Small businesses all over the world are using social media (primarily Facebook and Twitter) to market their business’ product or service and connect with customers, as my first post demonstrated with the seven craft breweries in Chicago: Dry Hop, Atlas Brewing, Finch’s Beer Company, Pipeworks Brewing Company, Revolution Brewing, Haymarket and Begyle Brewing Co. As much research demonstrates, small businesses, often with tight budgets that leave little to no room for advertising, can benefit greatly from using social media correctly as “cashless promotional campaigns” (Kaikati, A., and Kaikati, M. 47).
The problem is that research and usage also show that many small businesses do not have a plan in place for how and why they are using the social media tool, as Sam Dickey recommends as part of his tips in “Small Business Lessons: Getting the basics down” (22). This plan not only includes knowing which channels you want to promote yourself through, but also who you are marketing to, what exactly you are marketing, how you will attract followers, the image you want to create for the brand, and the type of content you will make.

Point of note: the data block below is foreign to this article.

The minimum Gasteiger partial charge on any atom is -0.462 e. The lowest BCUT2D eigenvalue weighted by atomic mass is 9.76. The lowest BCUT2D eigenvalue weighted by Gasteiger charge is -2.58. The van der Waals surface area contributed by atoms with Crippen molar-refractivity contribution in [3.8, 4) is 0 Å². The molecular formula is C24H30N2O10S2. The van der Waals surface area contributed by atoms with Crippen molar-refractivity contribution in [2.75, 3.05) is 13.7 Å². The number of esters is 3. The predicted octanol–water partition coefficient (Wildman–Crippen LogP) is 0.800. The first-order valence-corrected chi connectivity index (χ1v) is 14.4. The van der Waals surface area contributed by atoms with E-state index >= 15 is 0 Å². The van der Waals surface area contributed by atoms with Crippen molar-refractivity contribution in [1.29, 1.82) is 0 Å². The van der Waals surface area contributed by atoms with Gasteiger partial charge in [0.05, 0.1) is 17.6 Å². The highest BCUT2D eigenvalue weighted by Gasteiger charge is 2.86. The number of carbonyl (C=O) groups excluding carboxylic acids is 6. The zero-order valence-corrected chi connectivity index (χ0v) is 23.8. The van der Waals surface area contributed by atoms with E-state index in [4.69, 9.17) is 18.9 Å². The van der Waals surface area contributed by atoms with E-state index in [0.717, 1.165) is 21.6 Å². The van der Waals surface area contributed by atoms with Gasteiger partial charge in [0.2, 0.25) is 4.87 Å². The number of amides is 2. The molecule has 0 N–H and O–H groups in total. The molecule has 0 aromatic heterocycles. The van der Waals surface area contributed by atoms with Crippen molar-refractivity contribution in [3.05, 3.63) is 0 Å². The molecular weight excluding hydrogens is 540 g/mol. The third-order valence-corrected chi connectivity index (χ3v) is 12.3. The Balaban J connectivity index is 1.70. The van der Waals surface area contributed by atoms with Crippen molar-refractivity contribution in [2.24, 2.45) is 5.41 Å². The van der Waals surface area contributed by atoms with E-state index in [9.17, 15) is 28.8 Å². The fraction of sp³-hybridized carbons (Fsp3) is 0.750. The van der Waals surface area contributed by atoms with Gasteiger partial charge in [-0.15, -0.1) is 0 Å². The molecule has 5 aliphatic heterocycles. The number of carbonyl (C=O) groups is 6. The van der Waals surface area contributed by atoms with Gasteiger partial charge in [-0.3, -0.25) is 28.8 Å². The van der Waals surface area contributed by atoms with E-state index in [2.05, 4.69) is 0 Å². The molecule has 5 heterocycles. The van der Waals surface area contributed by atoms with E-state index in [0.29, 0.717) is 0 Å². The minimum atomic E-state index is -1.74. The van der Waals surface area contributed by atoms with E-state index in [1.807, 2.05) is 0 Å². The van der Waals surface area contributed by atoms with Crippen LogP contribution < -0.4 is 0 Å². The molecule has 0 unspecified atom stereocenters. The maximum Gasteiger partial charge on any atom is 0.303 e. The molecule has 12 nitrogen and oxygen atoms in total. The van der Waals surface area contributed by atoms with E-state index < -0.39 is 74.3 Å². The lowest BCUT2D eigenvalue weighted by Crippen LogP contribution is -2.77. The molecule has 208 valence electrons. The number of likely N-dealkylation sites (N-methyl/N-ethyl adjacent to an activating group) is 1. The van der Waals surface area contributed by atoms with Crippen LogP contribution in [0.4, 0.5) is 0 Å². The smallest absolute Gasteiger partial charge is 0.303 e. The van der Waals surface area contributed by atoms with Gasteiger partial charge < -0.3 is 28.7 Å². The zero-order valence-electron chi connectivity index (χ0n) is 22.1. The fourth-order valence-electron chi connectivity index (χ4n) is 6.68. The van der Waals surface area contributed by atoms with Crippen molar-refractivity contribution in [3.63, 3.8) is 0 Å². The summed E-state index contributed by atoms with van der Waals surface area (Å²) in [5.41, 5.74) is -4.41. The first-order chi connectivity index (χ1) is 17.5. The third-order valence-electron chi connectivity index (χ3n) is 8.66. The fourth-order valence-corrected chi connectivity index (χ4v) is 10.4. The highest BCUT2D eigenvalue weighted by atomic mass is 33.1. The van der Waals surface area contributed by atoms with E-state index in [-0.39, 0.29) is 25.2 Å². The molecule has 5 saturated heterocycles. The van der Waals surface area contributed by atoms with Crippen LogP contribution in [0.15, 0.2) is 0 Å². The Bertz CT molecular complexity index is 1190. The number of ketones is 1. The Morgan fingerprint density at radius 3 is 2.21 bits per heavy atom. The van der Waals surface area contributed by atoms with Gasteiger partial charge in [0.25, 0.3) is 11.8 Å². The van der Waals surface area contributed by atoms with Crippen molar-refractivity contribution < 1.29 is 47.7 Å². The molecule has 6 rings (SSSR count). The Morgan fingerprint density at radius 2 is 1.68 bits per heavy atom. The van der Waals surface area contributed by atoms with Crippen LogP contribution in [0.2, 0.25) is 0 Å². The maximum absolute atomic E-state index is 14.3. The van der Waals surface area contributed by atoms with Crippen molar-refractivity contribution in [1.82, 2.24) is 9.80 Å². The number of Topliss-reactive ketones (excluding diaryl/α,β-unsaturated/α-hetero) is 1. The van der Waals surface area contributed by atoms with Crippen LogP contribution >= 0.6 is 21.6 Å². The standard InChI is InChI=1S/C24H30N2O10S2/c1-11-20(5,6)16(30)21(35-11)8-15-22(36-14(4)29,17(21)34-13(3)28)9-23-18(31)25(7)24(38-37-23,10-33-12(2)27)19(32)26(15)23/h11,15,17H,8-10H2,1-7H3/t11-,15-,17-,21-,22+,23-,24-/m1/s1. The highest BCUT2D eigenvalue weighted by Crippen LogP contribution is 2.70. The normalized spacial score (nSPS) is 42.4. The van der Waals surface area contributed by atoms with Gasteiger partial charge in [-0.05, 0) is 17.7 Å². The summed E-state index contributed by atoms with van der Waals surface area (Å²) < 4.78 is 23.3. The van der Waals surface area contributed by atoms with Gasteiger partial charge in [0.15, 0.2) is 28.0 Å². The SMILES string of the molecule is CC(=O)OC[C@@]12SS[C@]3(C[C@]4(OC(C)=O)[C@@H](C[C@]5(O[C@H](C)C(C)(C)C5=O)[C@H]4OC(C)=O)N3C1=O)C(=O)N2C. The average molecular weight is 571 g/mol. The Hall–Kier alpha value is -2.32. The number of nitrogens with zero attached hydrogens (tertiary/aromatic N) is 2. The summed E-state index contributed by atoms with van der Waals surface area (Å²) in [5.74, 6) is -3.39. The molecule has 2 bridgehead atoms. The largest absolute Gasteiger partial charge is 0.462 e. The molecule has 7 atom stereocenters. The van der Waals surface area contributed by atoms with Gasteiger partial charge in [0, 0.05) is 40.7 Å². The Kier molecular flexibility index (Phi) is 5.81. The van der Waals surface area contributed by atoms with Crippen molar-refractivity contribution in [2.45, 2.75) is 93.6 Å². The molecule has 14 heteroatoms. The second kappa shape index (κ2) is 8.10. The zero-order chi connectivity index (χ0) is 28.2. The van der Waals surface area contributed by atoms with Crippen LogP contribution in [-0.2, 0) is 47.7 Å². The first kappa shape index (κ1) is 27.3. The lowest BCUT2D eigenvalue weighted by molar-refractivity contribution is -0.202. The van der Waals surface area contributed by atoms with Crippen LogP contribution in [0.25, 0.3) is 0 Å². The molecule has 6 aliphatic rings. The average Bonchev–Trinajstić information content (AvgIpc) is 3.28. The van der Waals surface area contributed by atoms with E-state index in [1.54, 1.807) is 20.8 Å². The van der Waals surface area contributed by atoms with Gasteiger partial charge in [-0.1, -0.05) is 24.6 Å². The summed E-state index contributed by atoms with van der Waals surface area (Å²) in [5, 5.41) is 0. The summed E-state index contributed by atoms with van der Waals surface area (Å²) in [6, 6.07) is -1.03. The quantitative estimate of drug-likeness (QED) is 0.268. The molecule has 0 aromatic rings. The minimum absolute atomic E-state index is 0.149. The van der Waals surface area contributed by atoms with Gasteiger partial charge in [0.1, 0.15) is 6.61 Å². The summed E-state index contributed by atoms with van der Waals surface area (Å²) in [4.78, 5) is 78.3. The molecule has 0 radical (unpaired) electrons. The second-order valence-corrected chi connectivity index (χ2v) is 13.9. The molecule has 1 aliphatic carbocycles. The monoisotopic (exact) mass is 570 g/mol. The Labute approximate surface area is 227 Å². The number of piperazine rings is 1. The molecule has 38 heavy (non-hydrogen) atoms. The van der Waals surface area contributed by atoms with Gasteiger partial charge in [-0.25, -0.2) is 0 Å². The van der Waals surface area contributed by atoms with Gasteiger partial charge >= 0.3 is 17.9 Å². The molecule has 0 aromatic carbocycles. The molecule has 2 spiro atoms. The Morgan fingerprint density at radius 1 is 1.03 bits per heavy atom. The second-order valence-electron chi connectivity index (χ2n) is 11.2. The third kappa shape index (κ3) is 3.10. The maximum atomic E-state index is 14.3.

For every small business, the type of content you put out on social media can have a major impact, both positive and negative. So, it is important to “add value” to any conversations, whether started or continued, that you participate in (Lacho and Marinello 132). And, just as no one likes to talk to someone who only brags about themselves, no one likes it interact with a company via social media if it’s all about them and there is no mutual benefit.
The last post I made pointed out that one of the challenges for small businesses is generating content, especially this content that is not promotional of just your own business and views. Such original and promotional content – expressing one’s one views only and promoting only the company’s services, other social media platforms, products, etc. – offers little benefit to anyone but the company, and it surely does not encourage users of social media to engage with the business. It’s therefore important that small businesses engage with users and others in the industry with a mix of content types, including promoting content other than their own, or what I will call “outside content.”